• 90. Vander Kloet, S. P.; Hall, I. V. 1981. The biological flora of Canada. 2. Vaccinium myrtilloides Michx., velvet-leaf blueberry. Canadian Field Naturalist. 95: 329-345. [9107]

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Successional Status

More info on this topic.

More info for the terms: association, climax, fern

Velvetleaf blueberry commonly reaches greatest abundance in young
postdisturbance communities [90]. In the East, velvetleaf blueberry
vigorously colonizes disturbed sites such as clearcuts, recently burned
pine forests, and oldfields [78,88,90]. Throughout New England and the
Maritime Provinces, it colonized old farms which were abandoned in the
early part of the twentieth century [88]. Velvetleaf blueberry often
forms dense stands during seral stages after clearcutting in balsam
fir-red spruce forests [90].

Residual velvetleaf blueberry plants commonly colonize burned sites in
northern boreal forests [78] and elsewhere. Reestablishment is often
rapid, particularly after light to moderate fires [see Plant Response to
Fire]. Velvetleaf blueberry can assume prominence within 2 to 3 years
after fire in jack pine woodlands [83]. In parts of parts of British
Columbia, velvetleaf blueberry commonly assumes dominance soon after
fire on dry to intermediately moist sites but is typically absent from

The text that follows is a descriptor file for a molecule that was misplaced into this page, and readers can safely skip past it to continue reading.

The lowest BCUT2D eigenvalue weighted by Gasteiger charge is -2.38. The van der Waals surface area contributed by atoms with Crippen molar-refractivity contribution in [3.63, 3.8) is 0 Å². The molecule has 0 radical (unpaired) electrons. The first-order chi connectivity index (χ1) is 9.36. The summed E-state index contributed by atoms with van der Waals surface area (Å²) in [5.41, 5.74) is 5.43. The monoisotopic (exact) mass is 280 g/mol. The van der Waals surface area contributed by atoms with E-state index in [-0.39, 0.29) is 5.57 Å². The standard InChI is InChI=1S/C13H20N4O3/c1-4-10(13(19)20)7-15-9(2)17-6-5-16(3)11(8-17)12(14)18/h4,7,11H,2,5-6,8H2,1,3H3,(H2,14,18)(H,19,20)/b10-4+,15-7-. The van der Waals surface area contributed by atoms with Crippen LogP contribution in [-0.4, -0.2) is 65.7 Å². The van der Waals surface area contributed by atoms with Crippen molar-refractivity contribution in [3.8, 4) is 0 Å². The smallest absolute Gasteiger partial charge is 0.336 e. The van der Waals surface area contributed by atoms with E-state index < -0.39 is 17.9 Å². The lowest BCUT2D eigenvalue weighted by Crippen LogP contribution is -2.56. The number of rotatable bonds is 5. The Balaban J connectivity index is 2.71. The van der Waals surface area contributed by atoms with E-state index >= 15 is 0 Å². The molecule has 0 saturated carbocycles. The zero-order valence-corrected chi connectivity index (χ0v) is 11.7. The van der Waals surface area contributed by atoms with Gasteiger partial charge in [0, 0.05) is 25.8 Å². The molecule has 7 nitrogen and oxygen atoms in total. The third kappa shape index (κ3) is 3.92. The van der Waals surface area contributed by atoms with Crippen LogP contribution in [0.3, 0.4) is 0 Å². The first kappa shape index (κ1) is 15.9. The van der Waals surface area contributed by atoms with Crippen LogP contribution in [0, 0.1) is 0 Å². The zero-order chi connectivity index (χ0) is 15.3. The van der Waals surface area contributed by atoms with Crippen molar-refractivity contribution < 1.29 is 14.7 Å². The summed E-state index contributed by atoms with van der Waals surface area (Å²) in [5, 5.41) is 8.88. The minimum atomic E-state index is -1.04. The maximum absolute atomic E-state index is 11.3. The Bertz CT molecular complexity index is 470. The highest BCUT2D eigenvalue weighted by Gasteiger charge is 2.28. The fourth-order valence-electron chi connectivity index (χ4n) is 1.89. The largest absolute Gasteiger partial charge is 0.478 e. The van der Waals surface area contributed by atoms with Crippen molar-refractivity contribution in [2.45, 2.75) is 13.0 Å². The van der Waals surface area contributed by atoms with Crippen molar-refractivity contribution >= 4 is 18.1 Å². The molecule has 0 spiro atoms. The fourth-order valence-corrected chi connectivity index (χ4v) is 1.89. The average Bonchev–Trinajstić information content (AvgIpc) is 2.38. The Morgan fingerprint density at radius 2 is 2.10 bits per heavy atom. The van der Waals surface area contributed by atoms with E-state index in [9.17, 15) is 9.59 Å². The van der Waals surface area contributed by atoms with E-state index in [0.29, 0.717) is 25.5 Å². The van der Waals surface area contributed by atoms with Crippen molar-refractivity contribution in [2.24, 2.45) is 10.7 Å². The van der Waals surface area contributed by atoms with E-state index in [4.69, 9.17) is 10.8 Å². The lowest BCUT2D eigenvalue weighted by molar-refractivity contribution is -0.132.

wet sites [36]. After hot fires in northern Ontario, velvetleaf
blueberry was initially replaced by more fire-tolerant species such as
Fremont sedge (Carex aenea), poverty oatgrass (Danthonia spicata), and
sweet fern (Comptonia peregrina) [71]. An extended period of moss and
grass dominance may occur prior to velvetleaf blueberry reestabishment
on severely burned sites [78]. In parts of eastern Canada, a
wintergreen (Gaultheria procumbens)-Canada beadruby-velvetleaf
blueberry-bunchberry association commonly develops under a regime of
frequent, light fires. However, a bunchberry-velvetleaf
blueberry-kalmia-bracken fern association is more typical where fire
intervals are longer and fires more severe [23]. In northern Quebec,
low sweet blueberry may gradually replace velvetleaf blueberry on burned
areas as velvetleaf blueberry becomes restricted to shady sites [53].

Velvetleaf blueberry can persist in a variety of mature or climax forest
stands. Limited evidence suggests that it is more tolerant of shade
than other sympatric species of Vacciniums. It can survive in closed
stands, including white spruce-balsam fir forests, but flowering is
generally limited to forest openings [90]. Flowering and fruiting is
typically much reduced or absent in dense shade in all community types
[99].
  • 23. Flinn, Marguerite Adele. 1980. Heat penetration and early postfire regeneration of some understory species in the Acadian forest. Halifax, NB: University of New Brunswick. 87 p. Thesis. [9876]
  • 36. Hebda, Richard J. 1979. Size productivity and paleoecological implications of ericaceous pollen from Burns Bog, southern Fraser River Delta, British Columbia. Canadian Journal of Botany. 57(16): 1712-1717. [10154]
  • 53. Maillette, Lucie. 1988. Apparent commensalism among three Vaccinium species on a climatic gradient. Journal of Ecology. 76: 877-888. [9171]